Recently BCAS had carried out a dipstick survey on practice management to understand the challenges faced by the practising CAs and firms. Respondents to this survey included individuals and firms from a wide spectrum of practitioners with respect to size of the firm, experience, practice and geographical presence (like metro, non-metro etc.). Refer page 26 of September issue of the BCAJ to read the complete findings of this survey. Amongst the 12 challenges posted before the respondents, the biggest and the most challenging, according to the survey was “Finding and retaining staff” with 66% of the respondents ranking it as their topmost concern. What is the key to attract and retain the target next generation talent? How to adapt the firm’s culture to attract and retain talent? What is observed is that the next generation usually look for more than just money and perks. For them quality trumps quantity almost every time. Small and medium practising firms will never be able to match the muscle power of larger multinational firms in terms of salaries, perks, bonuses and financial incentives. So it becomes important for these firms that they offer other incentives like independence and flexibility that the larger multinational firms do not or cannot offer. What small and medium size firms can do is to give their staff a well charted career path. These firms should focus on building great team culture and politics free work environment. This coupled with flexibility at workplace can be a great motivation, providing better work life balance and happy stress free work place. We would have to offer these innovations to not only retain identified performers, but to also attach fresh and young talent from outside. This would also need us to be more inclusive and break away from our old traditional hierarchy structure. “Rather than being directive, we need to be more collaborative”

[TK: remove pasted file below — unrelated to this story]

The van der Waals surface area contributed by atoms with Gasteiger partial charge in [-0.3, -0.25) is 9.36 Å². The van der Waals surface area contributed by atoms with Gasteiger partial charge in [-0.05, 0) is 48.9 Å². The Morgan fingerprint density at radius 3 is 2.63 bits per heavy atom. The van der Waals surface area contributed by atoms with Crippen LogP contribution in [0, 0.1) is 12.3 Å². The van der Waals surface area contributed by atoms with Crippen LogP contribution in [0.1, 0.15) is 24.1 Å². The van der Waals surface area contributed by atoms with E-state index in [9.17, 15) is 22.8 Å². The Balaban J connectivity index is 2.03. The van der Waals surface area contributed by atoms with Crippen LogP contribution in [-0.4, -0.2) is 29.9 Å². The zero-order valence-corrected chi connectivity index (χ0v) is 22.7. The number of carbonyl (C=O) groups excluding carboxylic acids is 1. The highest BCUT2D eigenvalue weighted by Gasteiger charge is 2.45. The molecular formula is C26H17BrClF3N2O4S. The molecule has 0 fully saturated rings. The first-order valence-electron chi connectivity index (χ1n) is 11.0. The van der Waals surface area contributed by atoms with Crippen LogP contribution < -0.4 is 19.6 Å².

Earlier this month, the 18th Asian Games concluded in Jakarta, Indonesia and India finished eighth in the overall medals tally with 69 medals – Team India’s best ever medal haul in Asian Games history. Every medal tells a human story of grit and glory. A close look at the medal winners reveals two heartening aspects to this historical medal haul: One, age profile of medal winners, younger and younger sportspersons are bringing glory to our country. Two, excelling in new sporting disciplines which have traditionally not been in the limelight. As we congratulate all the winners for raising the India Flag at the Games, I would also like to correlate this with the fact that we should encourage younger members of our profession to rise from their routine deadline driven work schedule and take up greater challenges and leadership positions in their professional lives.
The Reserve Bank of India, recently released its annual report and has admitted that 99.3% of all demonetised notes came back to the banking system (not counting notes that have remained in Nepal and Bhutan). This raises very pertinent questions, Was demonetisation needed? Was it successful? Newspaper reports suggest that the Economic survey for 2016-17 and the said RBI annual report have also mentioned that demonetisation had an adverse impact on the GDP growth rate for a temporary period. Those against this move by the government will buy into these reports but those in favour, argue that the almost 70% surge in the number of Income Tax returns filed upto August 31 from 3.17 crore in the previous year to 5.42 crore in the current year is all due to this move by the government and implementation of GST. The political debate will continue on this but I feel it’s an event done and dusted and we should learn to move on in life.
On July 5, 2018 the Ministry of Corporate Affairs notified a drive for completing the KYC of all the directors of Indian Companies. This was done with the intention to update its registry. Accordingly, all directors who had been allotted DIN on or before a specified date and whose status was approved, had to mandatorily undergo the procedure on or before September 15, 2018 without a fee. As per the said notification all the DIN of the directors, who had not complied with the process, would get deactivated and further it would be reactivated only after payment of penalty of Rs. 5,000. As per reports 1.2 million directors were able to complete the KYC process and approximately 2.1 million directors are still to comply. Is it fair on the part of the MCA to have provided this window of a short period to get the entire KYC done for all the directors (including foreign directors) specially when the website wasn’t functioning properly and there were glitches in uploading the digital signatures towards the end. Will this help us in the “ease of doing business in India”.
I end this month’s communique by wishing all of you the very best for meeting the September tax-audit deadline well in time and without any stress.
With best regards
CA. Manish Sampat